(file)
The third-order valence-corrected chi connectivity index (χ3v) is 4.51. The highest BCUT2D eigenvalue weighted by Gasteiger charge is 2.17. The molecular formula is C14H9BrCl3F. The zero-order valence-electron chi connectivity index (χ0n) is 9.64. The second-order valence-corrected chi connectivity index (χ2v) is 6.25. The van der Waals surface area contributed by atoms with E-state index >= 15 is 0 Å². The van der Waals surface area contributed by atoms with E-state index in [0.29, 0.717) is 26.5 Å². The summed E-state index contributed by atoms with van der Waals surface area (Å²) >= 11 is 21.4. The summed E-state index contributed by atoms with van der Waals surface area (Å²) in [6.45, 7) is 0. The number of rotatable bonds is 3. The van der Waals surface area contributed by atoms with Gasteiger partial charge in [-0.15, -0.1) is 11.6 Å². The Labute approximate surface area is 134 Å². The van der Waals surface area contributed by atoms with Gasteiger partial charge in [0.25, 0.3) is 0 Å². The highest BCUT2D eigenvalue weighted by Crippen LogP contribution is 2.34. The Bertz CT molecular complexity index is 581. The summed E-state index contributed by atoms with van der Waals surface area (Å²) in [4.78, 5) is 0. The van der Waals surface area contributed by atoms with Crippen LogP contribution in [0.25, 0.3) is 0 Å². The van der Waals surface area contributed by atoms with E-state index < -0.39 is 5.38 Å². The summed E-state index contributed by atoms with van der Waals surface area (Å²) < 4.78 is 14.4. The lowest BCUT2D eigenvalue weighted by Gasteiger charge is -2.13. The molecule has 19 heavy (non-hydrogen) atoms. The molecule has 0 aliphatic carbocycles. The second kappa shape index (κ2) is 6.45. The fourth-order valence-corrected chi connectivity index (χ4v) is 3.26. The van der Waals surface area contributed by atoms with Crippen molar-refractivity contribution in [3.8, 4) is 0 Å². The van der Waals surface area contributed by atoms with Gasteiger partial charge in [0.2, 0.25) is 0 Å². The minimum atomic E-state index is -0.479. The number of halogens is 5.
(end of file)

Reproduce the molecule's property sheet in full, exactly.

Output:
The third-order valence-corrected chi connectivity index (χ3v) is 4.51. The highest BCUT2D eigenvalue weighted by Gasteiger charge is 2.17. The molecular formula is C14H9BrCl3F. The zero-order valence-electron chi connectivity index (χ0n) is 9.64. The second-order valence-corrected chi connectivity index (χ2v) is 6.25. The van der Waals surface area contributed by atoms with E-state index >= 15 is 0 Å². The van der Waals surface area contributed by atoms with E-state index in [0.29, 0.717) is 26.5 Å². The summed E-state index contributed by atoms with van der Waals surface area (Å²) >= 11 is 21.4. The summed E-state index contributed by atoms with van der Waals surface area (Å²) in [6.45, 7) is 0. The number of rotatable bonds is 3. The van der Waals surface area contributed by atoms with Gasteiger partial charge in [-0.15, -0.1) is 11.6 Å². The Labute approximate surface area is 134 Å². The van der Waals surface area contributed by atoms with Gasteiger partial charge in [0.25, 0.3) is 0 Å². The highest BCUT2D eigenvalue weighted by Crippen LogP contribution is 2.34. The Bertz CT molecular complexity index is 581. The summed E-state index contributed by atoms with van der Waals surface area (Å²) in [4.78, 5) is 0. The van der Waals surface area contributed by atoms with Crippen LogP contribution in [0.25, 0.3) is 0 Å². The van der Waals surface area contributed by atoms with E-state index < -0.39 is 5.38 Å². The summed E-state index contributed by atoms with van der Waals surface area (Å²) < 4.78 is 14.4. The lowest BCUT2D eigenvalue weighted by Gasteiger charge is -2.13. The molecule has 19 heavy (non-hydrogen) atoms. The molecule has 0 aliphatic carbocycles. The second kappa shape index (κ2) is 6.45. The fourth-order valence-corrected chi connectivity index (χ4v) is 3.26. The van der Waals surface area contributed by atoms with Crippen molar-refractivity contribution in [3.8, 4) is 0 Å². The van der Waals surface area contributed by atoms with Gasteiger partial charge in [0.2, 0.25) is 0 Å². The minimum atomic E-state index is -0.479. The number of halogens is 5.